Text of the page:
On this podcast, Lorens Chuno presents captivating conversations with enterprising jazz musicians. Read more...

Episode 37: Guitarist/Composer/Singer, Leni Stern

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LENI STERN has made her marks in the world of jazz with her trademark inventive guitar exploration and her unrestricted sound that perfunctorily makes use of her diverse musical and cultural influence. Join Leni and Lorens as she talks about microphones, artist grants, African music, self-releasing a record, and many other important yet fun stuff. (Music credit: ‘Hide and Seek’ and ‘Mercy’ by Leni Stern).

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On this podcast, Lorens Chuno presents captivating conversations with enterprising jazz musicians. These conversations are free-form in nature and casually explore the work life of these artists; but don't be surprised to hear their 'starting out' stories, their opinions on current issues, and maybe one or two pieces of advice for people interested in their chosen art field. Come here every week for a new episode of the podcast, and find out how these inspiring jazz practitioners DO JAZZ.

Prior to August 30th, 2017, "Doing Jazz" was known as "Doing Art".

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More About Leni Stern

Leni Stern is a traveler. Borders are not important, as she fits in effortlessly from place to place. The many languages of rhythm are her passports, her love of people fixes her destinations, and time marks her well-earned path. For over 25 years Stern has found motivation in the ever-changing world around her for the music that she plays, a sound that is equally transforming, malleable, fluid, and moving. Traveling. She came from Europe, put roots down in America, followed the winds to Africa, and her sights are always on the horizon.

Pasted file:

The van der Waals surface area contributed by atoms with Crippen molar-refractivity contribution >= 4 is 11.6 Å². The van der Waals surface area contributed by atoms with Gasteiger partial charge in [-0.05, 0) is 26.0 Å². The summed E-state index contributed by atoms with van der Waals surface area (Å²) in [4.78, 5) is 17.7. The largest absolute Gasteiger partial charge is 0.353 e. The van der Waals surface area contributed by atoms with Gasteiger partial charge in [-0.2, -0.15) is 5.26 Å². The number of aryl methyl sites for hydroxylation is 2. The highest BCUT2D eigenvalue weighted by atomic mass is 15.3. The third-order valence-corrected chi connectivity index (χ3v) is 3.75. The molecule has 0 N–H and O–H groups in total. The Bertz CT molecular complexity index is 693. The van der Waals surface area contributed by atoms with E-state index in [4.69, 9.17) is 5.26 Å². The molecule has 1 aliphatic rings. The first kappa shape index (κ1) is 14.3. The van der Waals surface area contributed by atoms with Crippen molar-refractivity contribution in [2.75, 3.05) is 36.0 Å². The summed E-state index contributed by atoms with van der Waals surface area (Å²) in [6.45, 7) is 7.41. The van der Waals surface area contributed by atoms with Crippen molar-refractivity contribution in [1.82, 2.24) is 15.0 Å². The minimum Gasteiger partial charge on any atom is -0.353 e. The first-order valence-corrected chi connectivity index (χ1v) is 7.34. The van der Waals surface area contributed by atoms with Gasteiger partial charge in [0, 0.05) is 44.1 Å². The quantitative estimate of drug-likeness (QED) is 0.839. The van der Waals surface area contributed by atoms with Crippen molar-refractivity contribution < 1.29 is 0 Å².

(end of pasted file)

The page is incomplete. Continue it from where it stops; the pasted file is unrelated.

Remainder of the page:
It is unique to find a musician so proficient at their art form but who still admits to finding inspiration in the music and culture of the current events around them. Stern’s success as a jazz guitarist (awarded Gibson Guitar’s Female Jazz Guitarist of the Year Award five consecutive years) was no reason to rest on her laurels. Early on she led bands supported by heavyweights, the only ones who could support her big sound and strong melodies (Dennis Chambers, Bill Frisell, Michael Brecker, Paul Motian). As a former actress in Germany, Stern was no stranger to using her voice to connect with her audience. After 6 highly acclaimed instrumental albums Stern bravely chartered the vocal waters on her 1995 album “Words” with the first of many songs to come accompanied by her monster guitar chops.

The voice connects us to each other through words and imagery. With the ability to fluidly speak five languages, Stern found doors open to study the music of different countries and cultures, dipping her toes into an ocean of possibilities. India, Madagascar, Peru, Kenya, Mali and Senegal opened their doors to her as she opened her heart to them. Studying and working alongside some of the greatest musicians around the world (Zakir Hussain, Baaba Maal, Salif Keita, Ami, Sacko, Toumani Diabate) Stern developed her abilities into a vocabulary vast and unnamable. Was it jazz? Was it world? Was it folk? Was it rock? Did it matter?

In the most recent years Sterns lyrics have focused on the natural world, fascinated with the energy of the earth and of the water and the heavens. She sings of sorcerers and animal guides, serpents and tall trees, the depths of the oceans and always, always of love. She writes of the experience of her travels and the beauty of the people who have drawn her into their lives. Her musical family is large and always growing, just like the music she makes with them. Her groundbreaking 2007 album “Africa” drew from those deep family bonds as she introduced the world to her new connections in Mali. It was there that Stern truly found a spiritual home. Her next five albums would highlight those connections, with master musicians and a new musical voice spoken through the traditional African banjo, the n’goni, which Stern learned from world-renowned artist Bassekou Kouyate.

Stern was last recording in Mali during the 2012 coup d’état, an experience that shook her and left her heartbroken for her beloved adopted home. Instead of returning to work again in the unstable country, Stern’s American emigrant NYC bandmates Mamadou Ba and Alioune Faye accompanied her to their Senegalese homeland to record her latest album “Dakar Suite” (2016), featuring Faye’s family sabar percussion ensemble. The album is a celebration of sorts, a triumph of a life lived fully. It inspires dancing as well as quiet thought, and offers many glimpses into the travels that brought her to this point in her musical life. The trip is only just beginning for Leni Stern.

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